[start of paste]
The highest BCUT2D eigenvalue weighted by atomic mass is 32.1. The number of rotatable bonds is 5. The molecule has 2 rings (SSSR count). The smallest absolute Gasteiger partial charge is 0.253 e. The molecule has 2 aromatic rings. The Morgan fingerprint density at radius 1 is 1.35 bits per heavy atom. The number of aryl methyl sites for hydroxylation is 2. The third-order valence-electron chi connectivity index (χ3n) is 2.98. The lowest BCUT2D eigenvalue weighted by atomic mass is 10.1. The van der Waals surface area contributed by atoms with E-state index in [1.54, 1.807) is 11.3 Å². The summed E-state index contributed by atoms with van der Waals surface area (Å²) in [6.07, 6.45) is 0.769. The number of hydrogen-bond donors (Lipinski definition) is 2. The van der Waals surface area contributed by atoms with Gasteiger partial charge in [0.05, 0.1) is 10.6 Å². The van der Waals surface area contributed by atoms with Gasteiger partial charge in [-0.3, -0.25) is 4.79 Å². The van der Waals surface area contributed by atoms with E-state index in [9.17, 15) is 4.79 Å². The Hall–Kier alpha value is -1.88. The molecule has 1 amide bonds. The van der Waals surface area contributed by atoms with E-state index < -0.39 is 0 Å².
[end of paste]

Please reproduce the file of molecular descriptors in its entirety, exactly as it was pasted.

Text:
The highest BCUT2D eigenvalue weighted by atomic mass is 32.1. The number of rotatable bonds is 5. The molecule has 2 rings (SSSR count). The smallest absolute Gasteiger partial charge is 0.253 e. The molecule has 2 aromatic rings. The Morgan fingerprint density at radius 1 is 1.35 bits per heavy atom. The number of aryl methyl sites for hydroxylation is 2. The third-order valence-electron chi connectivity index (χ3n) is 2.98. The lowest BCUT2D eigenvalue weighted by atomic mass is 10.1. The van der Waals surface area contributed by atoms with E-state index in [1.54, 1.807) is 11.3 Å². The summed E-state index contributed by atoms with van der Waals surface area (Å²) in [6.07, 6.45) is 0.769. The number of hydrogen-bond donors (Lipinski definition) is 2. The van der Waals surface area contributed by atoms with Gasteiger partial charge in [0.05, 0.1) is 10.6 Å². The van der Waals surface area contributed by atoms with Gasteiger partial charge in [-0.3, -0.25) is 4.79 Å². The van der Waals surface area contributed by atoms with E-state index in [9.17, 15) is 4.79 Å². The Hall–Kier alpha value is -1.88. The molecule has 1 amide bonds. The van der Waals surface area contributed by atoms with E-state index < -0.39 is 0 Å².